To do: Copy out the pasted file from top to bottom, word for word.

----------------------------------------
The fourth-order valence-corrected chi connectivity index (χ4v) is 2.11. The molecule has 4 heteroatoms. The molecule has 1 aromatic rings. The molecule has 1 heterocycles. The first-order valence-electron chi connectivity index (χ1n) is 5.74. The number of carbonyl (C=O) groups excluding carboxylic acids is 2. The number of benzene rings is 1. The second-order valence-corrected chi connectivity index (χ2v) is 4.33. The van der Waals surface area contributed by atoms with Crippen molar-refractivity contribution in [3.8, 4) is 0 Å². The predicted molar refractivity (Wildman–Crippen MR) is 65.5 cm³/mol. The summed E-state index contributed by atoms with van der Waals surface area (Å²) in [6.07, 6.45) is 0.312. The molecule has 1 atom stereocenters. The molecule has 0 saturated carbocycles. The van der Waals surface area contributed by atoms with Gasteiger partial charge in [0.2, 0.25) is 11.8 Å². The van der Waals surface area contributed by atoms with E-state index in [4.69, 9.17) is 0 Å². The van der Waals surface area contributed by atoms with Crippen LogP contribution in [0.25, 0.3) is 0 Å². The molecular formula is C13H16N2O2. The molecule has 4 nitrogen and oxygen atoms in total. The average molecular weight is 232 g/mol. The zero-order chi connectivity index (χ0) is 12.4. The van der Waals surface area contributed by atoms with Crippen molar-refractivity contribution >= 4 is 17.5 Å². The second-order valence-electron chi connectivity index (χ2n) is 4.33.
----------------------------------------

The fourth-order valence-corrected chi connectivity index (χ4v) is 2.11. The molecule has 4 heteroatoms. The molecule has 1 aromatic rings. The molecule has 1 heterocycles. The first-order valence-electron chi connectivity index (χ1n) is 5.74. The number of carbonyl (C=O) groups excluding carboxylic acids is 2. The number of benzene rings is 1. The second-order valence-corrected chi connectivity index (χ2v) is 4.33. The van der Waals surface area contributed by atoms with Crippen molar-refractivity contribution in [3.8, 4) is 0 Å². The predicted molar refractivity (Wildman–Crippen MR) is 65.5 cm³/mol. The summed E-state index contributed by atoms with van der Waals surface area (Å²) in [6.07, 6.45) is 0.312. The molecule has 1 atom stereocenters. The molecule has 0 saturated carbocycles. The van der Waals surface area contributed by atoms with Gasteiger partial charge in [0.2, 0.25) is 11.8 Å². The van der Waals surface area contributed by atoms with E-state index in [4.69, 9.17) is 0 Å². The van der Waals surface area contributed by atoms with Crippen LogP contribution in [0.25, 0.3) is 0 Å². The molecular formula is C13H16N2O2. The molecule has 4 nitrogen and oxygen atoms in total. The average molecular weight is 232 g/mol. The zero-order chi connectivity index (χ0) is 12.4. The van der Waals surface area contributed by atoms with Crippen molar-refractivity contribution >= 4 is 17.5 Å². The second-order valence-electron chi connectivity index (χ2n) is 4.33.